• Encourage more vigorous and deeper plant root growth
  • Increase seasonal ground cover %
  • Increase soil fertility (pH)
  • Increase soil carbon levels

Management considerations:

  • Increasing the grazing pressure should encourage stock to graze less selectively assisting to create more desirable growing conditions for preferred perennial plant species to survive and thrive.
  • Extended grazing management should encourage preferred perennial grass populations to recover and aid deeper & more vigorous plant root growth.
  • The strategic use of lime should improve soil growing conditions (pH) to better support plant growth.
  • The introduction of an additional summer active C4 perennial grass (Premier Digit) should assist to further compete with and reduce the dominance of Parramatta grass whilst providing an alternate and more palatable summer feed source.
  • The combination of above actions would collectively help to improve pasture quality, pH and soil carbon levels.

Location details

‘Redbank’ is a historic property located on Redbank road near the township of Stratford. The property being situated adjacent to the Avon River.

The current custodians of ‘Redbank’ purchased the historic 260 acre property in 1990. They have since purchased a further 260 acres of adjoining land and currently lease a neighbouring block of 230 acres.

‘Redbank’ is operated as a beef breeding property based primarily on a July calving pattern. The female herd is comprised of 160 (approx) Angus/Black Baldy females.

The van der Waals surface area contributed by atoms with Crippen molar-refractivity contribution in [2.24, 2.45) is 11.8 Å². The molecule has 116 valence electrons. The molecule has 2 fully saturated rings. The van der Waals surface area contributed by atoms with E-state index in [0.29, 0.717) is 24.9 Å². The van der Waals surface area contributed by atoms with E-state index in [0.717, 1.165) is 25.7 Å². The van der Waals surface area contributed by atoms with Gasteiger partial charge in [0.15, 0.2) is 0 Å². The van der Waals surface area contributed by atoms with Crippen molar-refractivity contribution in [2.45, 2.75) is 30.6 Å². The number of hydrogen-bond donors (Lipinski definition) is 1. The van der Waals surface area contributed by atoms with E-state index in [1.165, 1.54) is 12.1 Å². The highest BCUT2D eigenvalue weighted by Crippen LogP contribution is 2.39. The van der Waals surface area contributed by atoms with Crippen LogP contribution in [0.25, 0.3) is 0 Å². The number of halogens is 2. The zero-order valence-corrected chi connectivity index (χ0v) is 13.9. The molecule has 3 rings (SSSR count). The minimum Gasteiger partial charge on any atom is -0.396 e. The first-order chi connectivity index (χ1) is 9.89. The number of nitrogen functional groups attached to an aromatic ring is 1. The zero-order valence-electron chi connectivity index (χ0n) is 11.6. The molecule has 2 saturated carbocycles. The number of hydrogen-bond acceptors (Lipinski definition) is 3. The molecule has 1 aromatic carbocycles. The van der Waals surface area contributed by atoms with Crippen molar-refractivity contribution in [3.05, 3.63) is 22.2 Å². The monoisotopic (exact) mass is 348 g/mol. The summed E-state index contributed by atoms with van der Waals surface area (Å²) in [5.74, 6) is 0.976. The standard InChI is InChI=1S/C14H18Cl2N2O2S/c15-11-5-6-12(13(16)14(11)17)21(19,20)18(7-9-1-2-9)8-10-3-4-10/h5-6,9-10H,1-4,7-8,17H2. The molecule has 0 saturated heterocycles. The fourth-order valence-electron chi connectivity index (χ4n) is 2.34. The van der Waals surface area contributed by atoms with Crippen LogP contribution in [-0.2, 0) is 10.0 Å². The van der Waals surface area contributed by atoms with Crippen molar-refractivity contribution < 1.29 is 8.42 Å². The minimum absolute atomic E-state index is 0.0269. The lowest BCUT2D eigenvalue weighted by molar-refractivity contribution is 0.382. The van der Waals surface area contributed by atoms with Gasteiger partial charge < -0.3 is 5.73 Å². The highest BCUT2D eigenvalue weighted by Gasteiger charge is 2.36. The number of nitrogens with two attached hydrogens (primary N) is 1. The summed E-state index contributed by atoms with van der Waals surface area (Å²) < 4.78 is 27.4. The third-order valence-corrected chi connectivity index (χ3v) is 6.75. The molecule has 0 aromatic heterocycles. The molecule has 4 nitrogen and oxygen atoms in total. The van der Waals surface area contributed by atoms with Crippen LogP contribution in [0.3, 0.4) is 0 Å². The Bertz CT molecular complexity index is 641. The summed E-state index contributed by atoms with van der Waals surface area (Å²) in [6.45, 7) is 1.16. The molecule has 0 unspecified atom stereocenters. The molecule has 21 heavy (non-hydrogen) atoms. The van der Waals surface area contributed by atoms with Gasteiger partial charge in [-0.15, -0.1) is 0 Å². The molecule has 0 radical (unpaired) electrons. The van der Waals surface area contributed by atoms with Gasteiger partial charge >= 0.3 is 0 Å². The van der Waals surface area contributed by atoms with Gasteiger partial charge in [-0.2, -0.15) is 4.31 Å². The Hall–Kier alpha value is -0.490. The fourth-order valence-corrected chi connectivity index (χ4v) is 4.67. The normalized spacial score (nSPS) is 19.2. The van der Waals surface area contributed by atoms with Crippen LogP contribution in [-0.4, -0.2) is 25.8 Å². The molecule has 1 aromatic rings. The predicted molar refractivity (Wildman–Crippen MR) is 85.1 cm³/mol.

Steer calves are typically sold off at 10 to 11 months of age with heifers calves typically being carried over until the following autumn where they are either kept as herd replacements or sold on.

‘Redbank’ is grazed under Beefcheque grazing principles with the owners being active members of the local Stratford Farmcheque Group.

The standard grazing regime aims to achieve and retain 12 – 13 tonne’s of dry matter per hectare (DM/ha) post grazing as the desirable amount of ground cover (Seasonal conditions being taken into consideration).

Grazing pressure is typically managed with electric tapes, with tapes also used to restrict back grazing.

Rainfall at ‘Redbank’ nominally averages 620mm per annum but consistent with East Gippsland’s rainfall, is inconsistent in its pattern.

The soil characteristics of ‘Redbank’ and in particular the demonstration paddock can be described as being dark/ greyish brown, gritty sandy loam over yellowish/brown/grey medium clay.

 

Soil and production constraints: